A memoir of hope, faith and love, Samra Habib’s We Have Always Been Here starts with growing up as part of a threatened minority sect in Pakistan, and follows her arrival in Canada as a refugee, before escaping an arranged marriage at 16. When she realised she was queer, it was yet another way she felt like an outsider. So begins a journey that takes her to the far reaches of the globe to uncover a truth that was within her all along. It shows how Muslims can embrace queer sexuality, and families can embrace change. She identifies the book as a continuation of her photography project, Just me and Allah, which examines what it means to be Muslim when you’re queer. From Toronto, ahead of her appearance at WOW – Women of the World festival, the former fashion journalist talks home, writing about her past, and the history of queer Muslims.

Has it ever been hard to call Toronto home?

There are moments when I feel like Toronto is home, but I feel like I’m still searching for a place I can call home, that just feels like home. Maybe that’s an experience familiar to a lot of people who have to uproot their lives to go somewhere else; you had a home and you had to leave it.

Do you ever go back to where you were born?

I have not been back since I moved to Canada with my family, and I don’t know if I would feel safe to go after this book. Not only have I publicly talked about being from a minority sect of Islam, and people from that sect are so often persecuted, but also as a very openly queer person.

Have you been pleased with the response to We Have Always Been Here?

Really pleased and also kind of surprised. I thought I was writing the book for a very specific audience, maybe young people like myself who were looking for someone like me to validate their existence. I’m always pleasantly surprised when people who are seemingly nothing like me – for example, 70-year-old white women – come up and say that the book really resonated with them. Perhaps it’s because the language of joy, pain and suffering is universal. Everyone can relate.

Which segments were especially hard to write?

The sexual assault part was really, really difficult. It also required me having to talk to my mum about that very specific incident – there were some details she shared with me that I did not have. I wrote about it just enough so people could understand the harm it did to me and the impact it had on my life. I didn’t want it to be like trauma porn, I didn’t feel like I needed to give more detail than necessary. I really wanted to protect myself but had to think and write about that experience – probably one of the most challenging things about writing this book.

It’s LGBT History Month. Has it ever been hard for you to find the history of LGBT Muslims because they’ve had to hide who they are?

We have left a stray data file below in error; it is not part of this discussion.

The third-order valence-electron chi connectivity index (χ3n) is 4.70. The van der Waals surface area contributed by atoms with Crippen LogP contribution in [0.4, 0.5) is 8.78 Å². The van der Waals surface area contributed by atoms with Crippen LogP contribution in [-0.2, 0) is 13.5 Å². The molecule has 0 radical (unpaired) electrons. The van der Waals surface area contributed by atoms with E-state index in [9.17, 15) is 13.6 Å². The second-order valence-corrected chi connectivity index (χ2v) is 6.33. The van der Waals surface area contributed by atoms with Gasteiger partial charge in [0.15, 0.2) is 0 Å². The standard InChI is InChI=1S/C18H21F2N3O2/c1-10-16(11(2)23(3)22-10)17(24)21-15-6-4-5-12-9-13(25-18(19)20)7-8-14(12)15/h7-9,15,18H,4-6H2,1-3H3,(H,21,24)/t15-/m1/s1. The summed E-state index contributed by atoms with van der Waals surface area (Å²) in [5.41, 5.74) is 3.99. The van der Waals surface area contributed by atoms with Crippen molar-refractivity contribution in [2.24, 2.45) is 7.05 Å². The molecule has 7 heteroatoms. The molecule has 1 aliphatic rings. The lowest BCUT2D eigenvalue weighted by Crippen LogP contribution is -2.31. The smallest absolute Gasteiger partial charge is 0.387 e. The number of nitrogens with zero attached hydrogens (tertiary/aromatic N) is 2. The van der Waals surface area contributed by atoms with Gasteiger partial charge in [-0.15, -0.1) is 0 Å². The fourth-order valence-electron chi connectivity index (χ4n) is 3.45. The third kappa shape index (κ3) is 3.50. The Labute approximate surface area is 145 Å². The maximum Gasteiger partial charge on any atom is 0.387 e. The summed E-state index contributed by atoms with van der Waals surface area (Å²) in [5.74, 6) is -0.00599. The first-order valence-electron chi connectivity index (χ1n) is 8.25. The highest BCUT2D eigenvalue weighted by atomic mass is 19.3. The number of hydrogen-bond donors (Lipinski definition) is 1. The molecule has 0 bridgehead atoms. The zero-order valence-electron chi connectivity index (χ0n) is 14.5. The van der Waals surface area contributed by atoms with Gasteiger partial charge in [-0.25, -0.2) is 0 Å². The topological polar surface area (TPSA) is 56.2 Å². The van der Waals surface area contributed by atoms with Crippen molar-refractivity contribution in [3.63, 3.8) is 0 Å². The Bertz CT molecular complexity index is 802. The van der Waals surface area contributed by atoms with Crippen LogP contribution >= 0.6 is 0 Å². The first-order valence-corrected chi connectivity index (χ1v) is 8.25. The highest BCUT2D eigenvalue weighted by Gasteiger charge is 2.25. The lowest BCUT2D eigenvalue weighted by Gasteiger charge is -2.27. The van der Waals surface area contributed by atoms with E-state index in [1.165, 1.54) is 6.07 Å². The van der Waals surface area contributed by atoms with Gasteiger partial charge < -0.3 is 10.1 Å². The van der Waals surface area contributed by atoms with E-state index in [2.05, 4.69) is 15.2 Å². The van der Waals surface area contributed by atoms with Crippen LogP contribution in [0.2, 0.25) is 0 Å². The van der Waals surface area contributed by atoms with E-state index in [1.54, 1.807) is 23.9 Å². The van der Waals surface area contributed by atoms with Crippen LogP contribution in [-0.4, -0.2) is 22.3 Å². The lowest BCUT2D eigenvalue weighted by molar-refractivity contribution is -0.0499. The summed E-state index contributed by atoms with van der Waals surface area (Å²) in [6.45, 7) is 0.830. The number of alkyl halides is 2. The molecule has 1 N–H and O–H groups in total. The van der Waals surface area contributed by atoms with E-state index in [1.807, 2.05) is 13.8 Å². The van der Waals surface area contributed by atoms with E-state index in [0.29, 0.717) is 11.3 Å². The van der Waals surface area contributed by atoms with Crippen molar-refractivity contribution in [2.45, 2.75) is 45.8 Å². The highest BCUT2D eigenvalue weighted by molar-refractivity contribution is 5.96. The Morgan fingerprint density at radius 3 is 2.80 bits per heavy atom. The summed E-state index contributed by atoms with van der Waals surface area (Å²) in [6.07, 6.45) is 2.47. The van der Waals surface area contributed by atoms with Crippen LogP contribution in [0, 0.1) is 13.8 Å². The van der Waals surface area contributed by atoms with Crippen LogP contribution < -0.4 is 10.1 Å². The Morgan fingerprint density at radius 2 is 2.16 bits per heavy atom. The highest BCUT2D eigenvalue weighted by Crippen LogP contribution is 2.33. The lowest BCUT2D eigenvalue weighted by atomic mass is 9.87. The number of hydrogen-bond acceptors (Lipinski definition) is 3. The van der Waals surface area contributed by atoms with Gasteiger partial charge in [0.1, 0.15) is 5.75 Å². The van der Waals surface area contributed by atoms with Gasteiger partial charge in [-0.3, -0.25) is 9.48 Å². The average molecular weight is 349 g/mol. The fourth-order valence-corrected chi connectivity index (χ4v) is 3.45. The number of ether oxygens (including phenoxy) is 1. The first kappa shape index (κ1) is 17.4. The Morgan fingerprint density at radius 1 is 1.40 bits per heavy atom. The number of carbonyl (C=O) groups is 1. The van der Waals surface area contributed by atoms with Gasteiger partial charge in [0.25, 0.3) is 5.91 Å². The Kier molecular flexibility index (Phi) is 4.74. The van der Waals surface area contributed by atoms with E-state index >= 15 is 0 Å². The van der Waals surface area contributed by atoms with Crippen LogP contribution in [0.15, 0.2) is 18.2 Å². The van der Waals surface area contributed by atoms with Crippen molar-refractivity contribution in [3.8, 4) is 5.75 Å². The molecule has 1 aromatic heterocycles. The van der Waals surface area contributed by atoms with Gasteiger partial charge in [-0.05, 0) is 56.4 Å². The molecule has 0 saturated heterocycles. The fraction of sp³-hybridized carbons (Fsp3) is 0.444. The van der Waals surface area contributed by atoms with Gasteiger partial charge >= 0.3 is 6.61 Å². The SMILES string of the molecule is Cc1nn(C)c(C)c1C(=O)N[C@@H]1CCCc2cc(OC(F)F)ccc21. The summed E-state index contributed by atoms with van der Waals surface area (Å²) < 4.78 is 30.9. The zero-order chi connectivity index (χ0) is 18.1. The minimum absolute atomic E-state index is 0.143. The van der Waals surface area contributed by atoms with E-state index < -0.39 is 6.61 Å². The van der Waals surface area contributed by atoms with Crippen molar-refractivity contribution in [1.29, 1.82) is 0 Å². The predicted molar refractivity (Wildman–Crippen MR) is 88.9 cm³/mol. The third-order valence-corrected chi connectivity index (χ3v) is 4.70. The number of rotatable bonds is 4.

Yeah, absolutely. When I think about my personal queer Muslim elders, they’re not that old. That’s a problem I had working on the photo project – a lot of the people I photographed are very young. That’s because often when I would reach out to people in their 50s or 60s, at one point in their lives they had to make a choice to either be visibly queer or really religious. They didn’t feel like they had that option where they could be both. It’s a different time now and younger people are more open about embracing both their identities. It’s really hard to find queer Muslim role models who are older, who could teach us so much about what it was like.

You’re coming to Southbank Centre for WOW – Women of the World festival. What will you be talking about?

I want to talk about how much my experiences shape my work and why it’s so important to talk about things from a queer Muslim lens, and why it’s so important to speak up and encourage other people to speak up – so that it’s not just a couple of people out there who have a platform, it’s a choir of voices.

Are there any other projects cooking away?

I’m laying the groundwork for my next book, which will be fiction. I kind of want to get away from talking about myself because that is not my comfort zone.

What are you reading at the moment?

One book I’m obsessed with right now is The Gentrification of the Mind by Sarah Schulman. It talks about how the Aids crisis in the 80s contributed to gentrification. It’s amazing. I think it’s also super timely because – I don’t know if you’re experiencing gentrification where you live – but in Toronto it is pushing a lot of the creative community out of the city.

©Yuula Benivolski

©Yuula Benivolski

6 March, 1.45pm, Royal Festival Hall

Desi: Out and Proud

Part of WOW – Women of the World

Be inspired by the courage, resilience and all-round awesomeness of the UK’s thriving Desi LGBTQ+ scene at this panel discussion. Leading Desi LGBTQ+ activists discuss everything including cultural taboos, Club Kali, family dramas, drag queens, stigma, sharam and sex. The panel go beyond Bollywood and discuss the high, lows and laughs of life as a member of the Desi LGBTQ+ community. This event is chaired by Sharan Dhaliwal and panellists include Urooj Fatima, Samra Habib, DJ Ritu Khurana and Asifa Lahore.

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